As COTS’ CEO, each month I take a moment to consider what I want our community to know about our organization and our progress in serving Sonoma County’s homeless. I look forward to sharing these thoughts with you in this Virtual Cup of Coffee – my monthly communique about the business and mission moments of COTS (Committee On The Shelterless). In the Business portion, I will share the nuts and bolts of what we do to serve the homeless – our successes and our challenges. In the Mission Moment, I will share stories about our clients and our wonderful staff who make it all happen. I hope you enjoy it, and I look forward to your feedback.

My best,

Ironman and COVID

Many of us have heard of triathlons – that crazy sport where athletes swim, bike, and then run. Length of the races vary from the short Sprint Triathlons to the full Ironman distance of a 2.4-mile swim, a 112-mile bike, and a 26.2-mile run. The prizes of course are bragging rights (for some), you get to eat a lot after the race, and oh yeah – a Finisher T-Shirt.

There just so happens to be an Ironman Foundation that was started in 2003, and has awarded over $50M to some 9,500 organizations that are in cities where they have races. One of those cities is Santa Rosa. The Foundation has an Ironaid COVID-19 Support Fund that awards grants to nonprofits that focus on homelessness, seniors, and mental health, and who need funding to support their response to COVID and the pandemic. Thanks to our terrific Grants Manager Andrea (Andy) Guarino, she wrote and COTS received a grant of $2,500 for COVID-related expenses to keep our shelter and staff safe.

So what did we get? We purchased electrostatic sprayers to spray or fog disinfectant throughout the shelter and our administrative offices, thermometers, disinfectant, a portable handwashing station, a test kit to determine how effective the disinfectant is at killing germs, and of course Tyvek suits, so we can look like… Ghostbusters. Shown here is our fearless and multi-talented Chief Financial Officer David Tausheck testing out the sprayer.

As COVID spikes continue and homeless clients are discharged from Sonoma State University back to our shelter, we want to make sure we are taking every possible precaution to keep our shelter residents and staff safe. We are doubling down on mandatory masking for residents, staff, and guests of the shelter. We are installing a new permanent heavy-duty hand washing station in the dining room and installing touchless water faucets in the bathrooms. Thanks to a grant from the State, we are installing our new HVAC system later this Fall that will better circulate air throughout the building and also installing new “store front doors” for easier entry and exit to/from our shelter.

We will continue to increase our health and safety protocols as needed. Until then, keep supporting the Ironman when it comes to Santa Rosa, stay safe, and if you see someone in a white Tyvek and a sprayer on his back at COTS, well…it’s not Dan or Bill.

The Quiet Style of Leadership

Leadership comes in all forms. One is the extrovert – the person who seems to draw energy by being in large groups – articulate, confident, decisive with a strong sense of who they are and where their going. Then there is the quiet – every bit as powerful – more introverted leader. Humble, listens first and talks later…maybe, draws strength from within, and keeps calm. They are motivated by different factors and get more satisfaction by being productive and doing quality work. They can seem aloof or disconnected from people, but don’t be fooled. They just have a different style and often thrive in more meaningful one-on-one settings instead of large groups.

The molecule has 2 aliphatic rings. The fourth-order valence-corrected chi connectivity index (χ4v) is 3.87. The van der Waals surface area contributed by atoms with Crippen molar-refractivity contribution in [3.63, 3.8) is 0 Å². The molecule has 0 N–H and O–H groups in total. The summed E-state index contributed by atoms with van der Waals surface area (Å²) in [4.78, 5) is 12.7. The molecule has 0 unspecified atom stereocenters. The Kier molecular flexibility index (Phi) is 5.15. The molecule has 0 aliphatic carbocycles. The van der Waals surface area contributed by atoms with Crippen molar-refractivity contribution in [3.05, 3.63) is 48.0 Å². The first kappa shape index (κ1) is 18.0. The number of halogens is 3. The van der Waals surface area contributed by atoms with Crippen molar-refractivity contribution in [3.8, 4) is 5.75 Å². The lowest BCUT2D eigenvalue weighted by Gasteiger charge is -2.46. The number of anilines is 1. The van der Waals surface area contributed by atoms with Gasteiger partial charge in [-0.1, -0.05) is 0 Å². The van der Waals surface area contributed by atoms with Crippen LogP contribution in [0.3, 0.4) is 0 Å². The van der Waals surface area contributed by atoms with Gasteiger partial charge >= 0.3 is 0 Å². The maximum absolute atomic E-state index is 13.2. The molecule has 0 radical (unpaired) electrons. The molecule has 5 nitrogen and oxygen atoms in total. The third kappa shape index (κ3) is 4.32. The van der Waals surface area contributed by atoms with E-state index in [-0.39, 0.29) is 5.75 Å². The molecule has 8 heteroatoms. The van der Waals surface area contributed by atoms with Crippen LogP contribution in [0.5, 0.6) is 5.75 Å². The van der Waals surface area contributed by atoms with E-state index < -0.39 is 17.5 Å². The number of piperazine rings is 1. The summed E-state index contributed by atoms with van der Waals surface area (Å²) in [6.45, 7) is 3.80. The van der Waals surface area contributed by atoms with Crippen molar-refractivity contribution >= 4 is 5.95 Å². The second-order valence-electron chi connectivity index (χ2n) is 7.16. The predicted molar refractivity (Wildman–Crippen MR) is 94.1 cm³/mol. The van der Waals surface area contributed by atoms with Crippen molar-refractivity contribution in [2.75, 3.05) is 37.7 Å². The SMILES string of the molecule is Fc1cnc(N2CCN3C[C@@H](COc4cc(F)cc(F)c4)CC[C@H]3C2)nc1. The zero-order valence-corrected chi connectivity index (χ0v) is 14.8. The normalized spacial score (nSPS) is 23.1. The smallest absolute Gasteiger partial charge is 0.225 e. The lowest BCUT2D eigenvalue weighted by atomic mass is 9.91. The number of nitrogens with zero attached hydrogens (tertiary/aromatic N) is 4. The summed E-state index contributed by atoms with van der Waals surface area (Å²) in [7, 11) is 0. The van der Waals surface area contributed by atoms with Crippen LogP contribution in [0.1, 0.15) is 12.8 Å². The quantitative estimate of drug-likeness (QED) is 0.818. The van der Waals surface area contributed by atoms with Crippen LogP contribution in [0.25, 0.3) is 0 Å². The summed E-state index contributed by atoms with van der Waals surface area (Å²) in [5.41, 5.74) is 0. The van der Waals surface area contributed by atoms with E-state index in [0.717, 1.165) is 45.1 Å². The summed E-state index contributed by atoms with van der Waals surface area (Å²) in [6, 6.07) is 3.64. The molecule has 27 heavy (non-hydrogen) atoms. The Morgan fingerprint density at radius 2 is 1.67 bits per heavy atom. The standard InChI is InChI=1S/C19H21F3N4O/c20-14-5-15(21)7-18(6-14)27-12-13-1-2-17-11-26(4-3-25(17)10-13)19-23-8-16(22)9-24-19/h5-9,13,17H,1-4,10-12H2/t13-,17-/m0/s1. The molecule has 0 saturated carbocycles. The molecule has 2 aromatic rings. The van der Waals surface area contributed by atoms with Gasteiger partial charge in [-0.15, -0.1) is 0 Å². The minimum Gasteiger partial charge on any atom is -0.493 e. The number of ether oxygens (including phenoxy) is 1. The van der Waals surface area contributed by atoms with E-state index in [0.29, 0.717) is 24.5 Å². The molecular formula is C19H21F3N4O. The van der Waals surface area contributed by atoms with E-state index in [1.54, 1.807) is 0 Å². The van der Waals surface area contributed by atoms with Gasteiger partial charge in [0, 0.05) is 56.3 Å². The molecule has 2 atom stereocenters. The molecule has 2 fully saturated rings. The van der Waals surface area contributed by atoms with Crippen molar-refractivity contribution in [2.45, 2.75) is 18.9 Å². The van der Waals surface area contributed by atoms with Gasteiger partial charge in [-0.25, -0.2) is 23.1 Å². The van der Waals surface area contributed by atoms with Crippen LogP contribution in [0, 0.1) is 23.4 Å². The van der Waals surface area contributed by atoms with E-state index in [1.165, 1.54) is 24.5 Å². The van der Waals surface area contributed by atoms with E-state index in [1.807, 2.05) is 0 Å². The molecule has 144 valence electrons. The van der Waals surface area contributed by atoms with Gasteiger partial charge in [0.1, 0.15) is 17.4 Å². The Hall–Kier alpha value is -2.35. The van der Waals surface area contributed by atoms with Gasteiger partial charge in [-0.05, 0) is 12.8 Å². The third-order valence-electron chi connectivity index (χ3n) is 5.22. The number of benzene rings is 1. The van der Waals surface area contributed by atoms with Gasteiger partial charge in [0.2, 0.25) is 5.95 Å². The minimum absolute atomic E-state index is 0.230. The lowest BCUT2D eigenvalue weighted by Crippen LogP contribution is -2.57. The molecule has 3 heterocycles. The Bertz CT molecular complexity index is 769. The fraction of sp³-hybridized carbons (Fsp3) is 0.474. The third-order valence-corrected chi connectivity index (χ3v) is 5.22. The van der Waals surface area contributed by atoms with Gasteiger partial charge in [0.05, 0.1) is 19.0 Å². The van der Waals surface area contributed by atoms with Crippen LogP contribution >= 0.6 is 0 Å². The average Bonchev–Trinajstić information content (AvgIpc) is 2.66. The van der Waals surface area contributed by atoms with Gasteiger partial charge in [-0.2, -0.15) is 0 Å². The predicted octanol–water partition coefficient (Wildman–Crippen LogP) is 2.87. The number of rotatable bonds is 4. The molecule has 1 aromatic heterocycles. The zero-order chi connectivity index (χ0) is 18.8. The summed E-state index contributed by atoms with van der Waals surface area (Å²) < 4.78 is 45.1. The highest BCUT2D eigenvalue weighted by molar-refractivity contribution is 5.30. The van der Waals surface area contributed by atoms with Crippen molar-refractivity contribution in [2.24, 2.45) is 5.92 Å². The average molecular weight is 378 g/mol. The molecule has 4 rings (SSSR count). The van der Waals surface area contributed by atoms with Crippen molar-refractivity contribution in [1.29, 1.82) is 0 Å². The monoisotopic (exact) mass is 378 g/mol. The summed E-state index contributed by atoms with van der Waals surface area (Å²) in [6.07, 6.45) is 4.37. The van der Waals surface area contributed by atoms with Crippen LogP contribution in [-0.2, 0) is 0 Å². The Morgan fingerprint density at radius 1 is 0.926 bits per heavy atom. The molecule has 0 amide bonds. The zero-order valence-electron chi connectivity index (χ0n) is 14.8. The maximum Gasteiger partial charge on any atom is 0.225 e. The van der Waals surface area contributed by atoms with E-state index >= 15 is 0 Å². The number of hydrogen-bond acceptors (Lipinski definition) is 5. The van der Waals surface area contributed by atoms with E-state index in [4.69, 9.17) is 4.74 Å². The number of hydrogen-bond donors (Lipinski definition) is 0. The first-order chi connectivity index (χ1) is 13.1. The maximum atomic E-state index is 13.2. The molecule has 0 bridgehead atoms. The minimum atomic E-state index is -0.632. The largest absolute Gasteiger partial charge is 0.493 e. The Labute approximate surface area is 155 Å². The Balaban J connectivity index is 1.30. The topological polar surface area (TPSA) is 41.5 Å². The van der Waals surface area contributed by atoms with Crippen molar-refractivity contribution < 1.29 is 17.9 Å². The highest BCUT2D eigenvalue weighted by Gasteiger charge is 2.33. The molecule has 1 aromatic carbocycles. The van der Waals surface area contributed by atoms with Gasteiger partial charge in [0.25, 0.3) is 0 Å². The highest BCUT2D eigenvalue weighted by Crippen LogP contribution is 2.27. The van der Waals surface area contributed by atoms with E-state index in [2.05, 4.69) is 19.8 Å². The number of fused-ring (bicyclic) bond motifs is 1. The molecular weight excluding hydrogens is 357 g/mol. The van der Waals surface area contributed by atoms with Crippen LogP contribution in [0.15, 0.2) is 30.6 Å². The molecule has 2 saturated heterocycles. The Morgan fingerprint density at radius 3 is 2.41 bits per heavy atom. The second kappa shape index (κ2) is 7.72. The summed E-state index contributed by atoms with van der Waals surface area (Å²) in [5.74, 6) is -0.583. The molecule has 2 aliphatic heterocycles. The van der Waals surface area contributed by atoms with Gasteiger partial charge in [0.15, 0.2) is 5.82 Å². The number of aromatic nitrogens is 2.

I am describing Jesus Toledo Morales, our wonderful Site Coordinator at the Mary Isaak Center. He goes by Jesse and he prefers to let his actions speak louder than his words. Robin Phoenix, Jesse’s Supervisor, says Jesse does not miss anything, is observant, approachable, calm, and very respectful to our clients. She said he has a huge heart, is a kind soul, and our clients always feel better around him because he truly cares and is respectful towards them.

I sat with Jesse last week to get to know him. Giving back, being helpful, doing the right and moral thing is what drives Jesse. After being a student of the Bible for over ten years, he believes his initials, JTM, means Just Trust Me and is a message from Jesus to do the right and moral thing in helping our homeless clients. After all, moral is short for Morales. Jesse believes that COTS is the perfect place to honor Jesus’s name. He said there are lots of positives and negatives in life and we have a choice in which one we choose. He is so thankful to Mary Isaak and Laure Reichek for starting the shelter because it helped him when he was a resident at COTS. It turned his life around. He remembers his case manager Sam who pushed him to do better and be better. Robin said Jesse wants to give back to the same people he lived with on the streets and be a role model for them to strive for something better. That gives him the inner strength to do the moral thing and as Robin said, makes him a person of character.

For Jesse, perhaps its not what he says that defines him. Instead, its what he does that defines him. Thank you so much Jesse for your kindness and patience with our residents, for being their example and someone they can strive to be like, and for helping them live with dignity and respect. Just Trust Me. We trust you Jesse.

Until next month,

Chuck Fernandez